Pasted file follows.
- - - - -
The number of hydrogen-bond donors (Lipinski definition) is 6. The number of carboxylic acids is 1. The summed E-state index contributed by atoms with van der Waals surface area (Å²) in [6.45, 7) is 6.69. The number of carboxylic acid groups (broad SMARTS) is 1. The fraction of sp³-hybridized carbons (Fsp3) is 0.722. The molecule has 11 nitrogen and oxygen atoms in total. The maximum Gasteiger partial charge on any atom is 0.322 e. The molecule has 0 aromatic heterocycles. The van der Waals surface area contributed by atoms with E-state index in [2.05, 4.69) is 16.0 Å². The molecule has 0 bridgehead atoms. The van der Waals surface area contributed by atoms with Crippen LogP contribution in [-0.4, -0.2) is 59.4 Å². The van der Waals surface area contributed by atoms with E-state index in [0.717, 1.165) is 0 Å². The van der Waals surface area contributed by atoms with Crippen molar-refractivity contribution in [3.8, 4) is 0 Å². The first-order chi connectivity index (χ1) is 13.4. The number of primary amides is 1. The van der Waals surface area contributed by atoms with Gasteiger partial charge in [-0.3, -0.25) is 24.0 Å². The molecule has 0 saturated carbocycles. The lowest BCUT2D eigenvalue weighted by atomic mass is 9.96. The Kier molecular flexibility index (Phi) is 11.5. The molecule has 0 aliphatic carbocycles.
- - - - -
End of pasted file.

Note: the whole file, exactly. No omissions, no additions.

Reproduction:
The number of hydrogen-bond donors (Lipinski definition) is 6. The number of carboxylic acids is 1. The summed E-state index contributed by atoms with van der Waals surface area (Å²) in [6.45, 7) is 6.69. The number of carboxylic acid groups (broad SMARTS) is 1. The fraction of sp³-hybridized carbons (Fsp3) is 0.722. The molecule has 11 nitrogen and oxygen atoms in total. The maximum Gasteiger partial charge on any atom is 0.322 e. The molecule has 0 aromatic heterocycles. The van der Waals surface area contributed by atoms with E-state index in [2.05, 4.69) is 16.0 Å². The molecule has 0 bridgehead atoms. The van der Waals surface area contributed by atoms with Crippen LogP contribution in [-0.4, -0.2) is 59.4 Å². The van der Waals surface area contributed by atoms with E-state index in [0.717, 1.165) is 0 Å². The van der Waals surface area contributed by atoms with Crippen molar-refractivity contribution in [3.8, 4) is 0 Å². The first-order chi connectivity index (χ1) is 13.4. The number of primary amides is 1. The van der Waals surface area contributed by atoms with Gasteiger partial charge in [-0.3, -0.25) is 24.0 Å². The molecule has 0 saturated carbocycles. The lowest BCUT2D eigenvalue weighted by atomic mass is 9.96. The Kier molecular flexibility index (Phi) is 11.5. The molecule has 0 aliphatic carbocycles.